“They felt forgotten by their government,” says Mike Grobbel, a retired GM executive whose grandfather served in Russia. “Our job is to make sure they’re not forgotten.” Grobbel runs the Polar Bear Memorial Association, which manages an extensive website and commemorates the Polar Bears every Memorial Day with a ceremony at White Chapel. It takes an effort such as his in part because the Polar Bears are all gone: The last veteran died years ago.
If World War I for most Americans was “over there” — a term drawn from a popular song — then the fighting just below the Arctic Circle in Russia was “way over there.” A popular account of the conflict, The Ignorant Armies, by E. M. Halliday, took its title from the final line of “Dover Beach,” Matthew Arnold’s mid-19th-century poem: “And we are here as on a darkling plain / Swept with confused alarms of struggle and flight, / Where ignorant armies clash by night.” As Halliday explained, “few campaigns have ever been fought by American soldiers in greater ignorance of what they were about.”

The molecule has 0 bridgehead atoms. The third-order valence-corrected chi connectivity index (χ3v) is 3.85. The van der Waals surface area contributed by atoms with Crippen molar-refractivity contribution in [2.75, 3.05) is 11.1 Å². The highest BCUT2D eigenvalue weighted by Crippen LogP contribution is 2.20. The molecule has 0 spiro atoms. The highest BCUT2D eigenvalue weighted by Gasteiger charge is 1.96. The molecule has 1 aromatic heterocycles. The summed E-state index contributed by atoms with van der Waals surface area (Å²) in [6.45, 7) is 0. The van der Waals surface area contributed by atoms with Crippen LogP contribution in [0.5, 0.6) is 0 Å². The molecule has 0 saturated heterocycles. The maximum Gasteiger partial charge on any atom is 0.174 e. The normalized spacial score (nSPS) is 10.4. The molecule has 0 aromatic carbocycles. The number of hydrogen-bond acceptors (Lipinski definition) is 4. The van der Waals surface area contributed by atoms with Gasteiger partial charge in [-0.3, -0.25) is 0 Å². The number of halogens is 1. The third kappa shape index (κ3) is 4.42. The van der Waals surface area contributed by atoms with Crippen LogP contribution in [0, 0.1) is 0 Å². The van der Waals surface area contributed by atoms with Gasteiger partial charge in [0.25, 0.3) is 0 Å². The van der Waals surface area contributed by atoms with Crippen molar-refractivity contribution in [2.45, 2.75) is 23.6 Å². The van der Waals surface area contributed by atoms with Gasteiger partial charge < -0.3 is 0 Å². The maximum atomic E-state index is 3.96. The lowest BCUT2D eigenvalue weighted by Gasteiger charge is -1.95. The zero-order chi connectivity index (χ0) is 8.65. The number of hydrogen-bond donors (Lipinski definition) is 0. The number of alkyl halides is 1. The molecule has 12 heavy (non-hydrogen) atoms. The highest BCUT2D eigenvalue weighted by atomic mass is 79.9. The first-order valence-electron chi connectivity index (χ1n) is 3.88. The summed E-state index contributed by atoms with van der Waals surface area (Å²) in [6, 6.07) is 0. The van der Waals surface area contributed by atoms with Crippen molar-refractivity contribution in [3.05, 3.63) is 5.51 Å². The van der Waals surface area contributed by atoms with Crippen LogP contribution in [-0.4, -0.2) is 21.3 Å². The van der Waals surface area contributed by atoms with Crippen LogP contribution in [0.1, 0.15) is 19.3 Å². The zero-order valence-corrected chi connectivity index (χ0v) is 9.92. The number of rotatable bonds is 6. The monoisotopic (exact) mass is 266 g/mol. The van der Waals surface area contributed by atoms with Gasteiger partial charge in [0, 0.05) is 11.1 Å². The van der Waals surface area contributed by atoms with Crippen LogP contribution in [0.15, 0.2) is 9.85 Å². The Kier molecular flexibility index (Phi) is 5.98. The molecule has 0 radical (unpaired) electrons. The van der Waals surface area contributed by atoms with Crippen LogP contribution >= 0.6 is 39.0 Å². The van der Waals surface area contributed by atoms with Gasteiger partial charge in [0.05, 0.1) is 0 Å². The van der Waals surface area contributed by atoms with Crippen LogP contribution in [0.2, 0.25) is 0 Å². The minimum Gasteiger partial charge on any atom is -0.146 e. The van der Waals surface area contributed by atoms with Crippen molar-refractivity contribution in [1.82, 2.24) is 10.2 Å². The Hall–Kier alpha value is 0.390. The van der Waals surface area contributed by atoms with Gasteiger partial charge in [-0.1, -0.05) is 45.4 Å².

The man who ordered the mission didn’t seem to have a strong sense of purpose. Woodrow Wilson offered “a classic example of presidential vacuity and short-sightedness,” writes James Carl Nelson in his just-released book The Polar Bear Expedition. Wilson’s decision to dispatch the troops came in the wake of Russia’s peace treaty with Germany, which shut down the eastern front and allowed the kaiser to turn the focus of his warmaking westward. The basic idea was to support an Allied effort to maintain a front in the east, to connect with a Czech force that found itself stranded in Russia, and to recruit and train Russian locals to fight against the new Communist government led by Lenin in Moscow. Yet Wilson’s own statements about U.S. goals were rambling and contradictory. George F. Kennan, the legendary diplomat, savaged them in his 1958 book The Decision to Intervene.